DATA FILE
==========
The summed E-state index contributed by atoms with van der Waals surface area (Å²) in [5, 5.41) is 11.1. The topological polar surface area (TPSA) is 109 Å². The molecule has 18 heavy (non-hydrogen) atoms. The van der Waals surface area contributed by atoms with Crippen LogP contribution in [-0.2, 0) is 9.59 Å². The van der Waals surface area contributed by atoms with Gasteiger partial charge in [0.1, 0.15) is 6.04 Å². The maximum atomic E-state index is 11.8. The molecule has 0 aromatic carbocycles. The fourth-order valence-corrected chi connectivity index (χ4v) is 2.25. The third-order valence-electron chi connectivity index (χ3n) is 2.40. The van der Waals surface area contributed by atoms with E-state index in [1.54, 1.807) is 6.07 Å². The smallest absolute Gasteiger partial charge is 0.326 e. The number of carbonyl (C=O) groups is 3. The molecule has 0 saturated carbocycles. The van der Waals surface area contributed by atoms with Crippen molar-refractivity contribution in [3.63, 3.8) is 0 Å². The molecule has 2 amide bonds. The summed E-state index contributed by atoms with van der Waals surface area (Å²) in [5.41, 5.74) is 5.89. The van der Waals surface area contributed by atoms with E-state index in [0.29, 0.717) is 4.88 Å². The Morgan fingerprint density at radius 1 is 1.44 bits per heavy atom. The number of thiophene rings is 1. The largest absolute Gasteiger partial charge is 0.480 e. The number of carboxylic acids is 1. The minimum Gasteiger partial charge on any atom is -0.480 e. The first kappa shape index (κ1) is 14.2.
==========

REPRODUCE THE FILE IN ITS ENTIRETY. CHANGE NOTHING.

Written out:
The summed E-state index contributed by atoms with van der Waals surface area (Å²) in [5, 5.41) is 11.1. The topological polar surface area (TPSA) is 109 Å². The molecule has 18 heavy (non-hydrogen) atoms. The van der Waals surface area contributed by atoms with Crippen LogP contribution in [-0.2, 0) is 9.59 Å². The van der Waals surface area contributed by atoms with Gasteiger partial charge in [0.1, 0.15) is 6.04 Å². The maximum atomic E-state index is 11.8. The molecule has 0 aromatic carbocycles. The fourth-order valence-corrected chi connectivity index (χ4v) is 2.25. The third-order valence-electron chi connectivity index (χ3n) is 2.40. The van der Waals surface area contributed by atoms with E-state index in [1.54, 1.807) is 6.07 Å². The smallest absolute Gasteiger partial charge is 0.326 e. The number of carbonyl (C=O) groups is 3. The molecule has 0 saturated carbocycles. The van der Waals surface area contributed by atoms with Crippen molar-refractivity contribution in [3.63, 3.8) is 0 Å². The molecule has 2 amide bonds. The summed E-state index contributed by atoms with van der Waals surface area (Å²) in [5.41, 5.74) is 5.89. The van der Waals surface area contributed by atoms with E-state index in [0.29, 0.717) is 4.88 Å². The Morgan fingerprint density at radius 1 is 1.44 bits per heavy atom. The number of thiophene rings is 1. The largest absolute Gasteiger partial charge is 0.480 e. The number of carboxylic acids is 1. The minimum Gasteiger partial charge on any atom is -0.480 e. The first kappa shape index (κ1) is 14.2.